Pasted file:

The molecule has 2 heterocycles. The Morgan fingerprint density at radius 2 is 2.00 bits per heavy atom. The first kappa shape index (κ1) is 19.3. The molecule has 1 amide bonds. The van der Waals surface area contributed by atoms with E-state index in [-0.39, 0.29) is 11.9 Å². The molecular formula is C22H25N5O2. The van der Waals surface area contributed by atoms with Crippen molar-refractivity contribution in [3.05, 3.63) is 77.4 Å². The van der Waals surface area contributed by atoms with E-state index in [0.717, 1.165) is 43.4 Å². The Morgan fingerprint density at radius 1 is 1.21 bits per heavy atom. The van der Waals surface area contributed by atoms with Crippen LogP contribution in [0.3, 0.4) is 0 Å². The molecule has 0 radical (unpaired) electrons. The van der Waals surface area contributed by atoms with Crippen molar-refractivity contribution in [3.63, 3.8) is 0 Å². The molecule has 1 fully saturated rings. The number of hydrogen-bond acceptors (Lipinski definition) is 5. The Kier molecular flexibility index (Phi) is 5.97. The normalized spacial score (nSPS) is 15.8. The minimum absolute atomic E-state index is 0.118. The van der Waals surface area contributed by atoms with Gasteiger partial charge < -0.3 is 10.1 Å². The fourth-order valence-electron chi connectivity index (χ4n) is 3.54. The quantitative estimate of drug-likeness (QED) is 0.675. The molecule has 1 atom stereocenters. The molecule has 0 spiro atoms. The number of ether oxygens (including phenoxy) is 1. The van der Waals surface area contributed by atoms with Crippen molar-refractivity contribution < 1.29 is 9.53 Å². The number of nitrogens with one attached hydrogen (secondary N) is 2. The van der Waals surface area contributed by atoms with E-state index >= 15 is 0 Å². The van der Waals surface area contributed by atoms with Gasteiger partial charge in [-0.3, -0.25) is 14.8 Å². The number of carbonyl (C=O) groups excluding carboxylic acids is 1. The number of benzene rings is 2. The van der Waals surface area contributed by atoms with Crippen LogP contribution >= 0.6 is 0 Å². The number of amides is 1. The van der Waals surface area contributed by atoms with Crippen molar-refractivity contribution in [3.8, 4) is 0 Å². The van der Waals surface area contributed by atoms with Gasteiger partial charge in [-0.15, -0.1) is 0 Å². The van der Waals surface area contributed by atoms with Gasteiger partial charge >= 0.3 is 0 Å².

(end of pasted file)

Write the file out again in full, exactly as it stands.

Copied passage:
The molecule has 2 heterocycles. The Morgan fingerprint density at radius 2 is 2.00 bits per heavy atom. The first kappa shape index (κ1) is 19.3. The molecule has 1 amide bonds. The van der Waals surface area contributed by atoms with E-state index in [-0.39, 0.29) is 11.9 Å². The molecular formula is C22H25N5O2. The van der Waals surface area contributed by atoms with Crippen molar-refractivity contribution in [3.05, 3.63) is 77.4 Å². The van der Waals surface area contributed by atoms with E-state index in [0.717, 1.165) is 43.4 Å². The Morgan fingerprint density at radius 1 is 1.21 bits per heavy atom. The van der Waals surface area contributed by atoms with Crippen LogP contribution in [0.3, 0.4) is 0 Å². The molecule has 0 radical (unpaired) electrons. The van der Waals surface area contributed by atoms with Crippen molar-refractivity contribution in [3.63, 3.8) is 0 Å². The molecule has 1 fully saturated rings. The number of hydrogen-bond acceptors (Lipinski definition) is 5. The Kier molecular flexibility index (Phi) is 5.97. The normalized spacial score (nSPS) is 15.8. The minimum absolute atomic E-state index is 0.118. The van der Waals surface area contributed by atoms with Gasteiger partial charge < -0.3 is 10.1 Å². The fourth-order valence-electron chi connectivity index (χ4n) is 3.54. The quantitative estimate of drug-likeness (QED) is 0.675. The molecule has 1 atom stereocenters. The molecule has 0 spiro atoms. The number of ether oxygens (including phenoxy) is 1. The van der Waals surface area contributed by atoms with Crippen molar-refractivity contribution < 1.29 is 9.53 Å². The number of nitrogens with one attached hydrogen (secondary N) is 2. The van der Waals surface area contributed by atoms with E-state index >= 15 is 0 Å². The van der Waals surface area contributed by atoms with Gasteiger partial charge in [-0.3, -0.25) is 14.8 Å². The number of carbonyl (C=O) groups excluding carboxylic acids is 1. The number of benzene rings is 2. The van der Waals surface area contributed by atoms with Crippen LogP contribution >= 0.6 is 0 Å². The number of amides is 1. The van der Waals surface area contributed by atoms with Crippen molar-refractivity contribution in [3.8, 4) is 0 Å². The van der Waals surface area contributed by atoms with Gasteiger partial charge in [-0.15, -0.1) is 0 Å². The van der Waals surface area contributed by atoms with Gasteiger partial charge >= 0.3 is 0 Å².